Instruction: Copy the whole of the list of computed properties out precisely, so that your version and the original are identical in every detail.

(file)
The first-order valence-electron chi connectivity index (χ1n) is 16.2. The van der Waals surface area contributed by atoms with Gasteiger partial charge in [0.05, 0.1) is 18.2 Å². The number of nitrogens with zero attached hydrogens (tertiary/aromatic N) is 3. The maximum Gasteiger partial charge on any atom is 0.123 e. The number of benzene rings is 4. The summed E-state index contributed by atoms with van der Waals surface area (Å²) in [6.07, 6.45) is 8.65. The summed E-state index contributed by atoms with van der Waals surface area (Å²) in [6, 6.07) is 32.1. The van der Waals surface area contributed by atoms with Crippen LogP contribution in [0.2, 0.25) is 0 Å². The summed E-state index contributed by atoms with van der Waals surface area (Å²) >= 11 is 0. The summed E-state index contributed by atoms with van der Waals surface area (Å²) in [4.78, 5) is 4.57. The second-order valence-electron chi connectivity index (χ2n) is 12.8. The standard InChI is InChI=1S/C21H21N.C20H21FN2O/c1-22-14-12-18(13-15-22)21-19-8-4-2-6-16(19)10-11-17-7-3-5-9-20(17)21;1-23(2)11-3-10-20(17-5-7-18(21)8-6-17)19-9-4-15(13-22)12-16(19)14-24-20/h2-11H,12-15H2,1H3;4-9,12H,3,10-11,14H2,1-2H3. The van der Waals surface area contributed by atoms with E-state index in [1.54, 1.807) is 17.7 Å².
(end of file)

The first-order valence-electron chi connectivity index (χ1n) is 16.2. The van der Waals surface area contributed by atoms with Gasteiger partial charge in [0.05, 0.1) is 18.2 Å². The number of nitrogens with zero attached hydrogens (tertiary/aromatic N) is 3. The maximum Gasteiger partial charge on any atom is 0.123 e. The number of benzene rings is 4. The summed E-state index contributed by atoms with van der Waals surface area (Å²) in [6.07, 6.45) is 8.65. The summed E-state index contributed by atoms with van der Waals surface area (Å²) in [6, 6.07) is 32.1. The van der Waals surface area contributed by atoms with Crippen LogP contribution in [0.2, 0.25) is 0 Å². The summed E-state index contributed by atoms with van der Waals surface area (Å²) >= 11 is 0. The summed E-state index contributed by atoms with van der Waals surface area (Å²) in [4.78, 5) is 4.57. The second-order valence-electron chi connectivity index (χ2n) is 12.8. The standard InChI is InChI=1S/C21H21N.C20H21FN2O/c1-22-14-12-18(13-15-22)21-19-8-4-2-6-16(19)10-11-17-7-3-5-9-20(17)21;1-23(2)11-3-10-20(17-5-7-18(21)8-6-17)19-9-4-15(13-22)12-16(19)14-24-20/h2-11H,12-15H2,1H3;4-9,12H,3,10-11,14H2,1-2H3. The van der Waals surface area contributed by atoms with E-state index in [1.54, 1.807) is 17.7 Å².